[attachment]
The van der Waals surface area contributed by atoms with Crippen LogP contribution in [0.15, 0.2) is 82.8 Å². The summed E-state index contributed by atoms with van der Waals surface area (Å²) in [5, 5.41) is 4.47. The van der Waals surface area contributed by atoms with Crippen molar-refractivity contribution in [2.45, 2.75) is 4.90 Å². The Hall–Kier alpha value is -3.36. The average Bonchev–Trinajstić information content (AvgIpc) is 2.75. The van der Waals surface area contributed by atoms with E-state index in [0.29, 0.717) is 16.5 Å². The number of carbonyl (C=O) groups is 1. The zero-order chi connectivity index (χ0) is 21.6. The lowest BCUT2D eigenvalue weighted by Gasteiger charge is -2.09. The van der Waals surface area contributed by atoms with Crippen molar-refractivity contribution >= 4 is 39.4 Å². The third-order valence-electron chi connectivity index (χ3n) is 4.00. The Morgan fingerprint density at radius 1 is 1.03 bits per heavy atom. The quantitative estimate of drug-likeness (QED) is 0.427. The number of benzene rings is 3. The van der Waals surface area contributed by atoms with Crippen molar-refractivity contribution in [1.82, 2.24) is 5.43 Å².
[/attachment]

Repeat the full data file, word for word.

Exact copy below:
The van der Waals surface area contributed by atoms with Crippen LogP contribution in [0.15, 0.2) is 82.8 Å². The summed E-state index contributed by atoms with van der Waals surface area (Å²) in [5, 5.41) is 4.47. The van der Waals surface area contributed by atoms with Crippen molar-refractivity contribution in [2.45, 2.75) is 4.90 Å². The Hall–Kier alpha value is -3.36. The average Bonchev–Trinajstić information content (AvgIpc) is 2.75. The van der Waals surface area contributed by atoms with E-state index in [0.29, 0.717) is 16.5 Å². The number of carbonyl (C=O) groups is 1. The zero-order chi connectivity index (χ0) is 21.6. The lowest BCUT2D eigenvalue weighted by Gasteiger charge is -2.09. The van der Waals surface area contributed by atoms with Crippen molar-refractivity contribution >= 4 is 39.4 Å². The third-order valence-electron chi connectivity index (χ3n) is 4.00. The Morgan fingerprint density at radius 1 is 1.03 bits per heavy atom. The quantitative estimate of drug-likeness (QED) is 0.427. The number of benzene rings is 3. The van der Waals surface area contributed by atoms with Crippen molar-refractivity contribution in [1.82, 2.24) is 5.43 Å².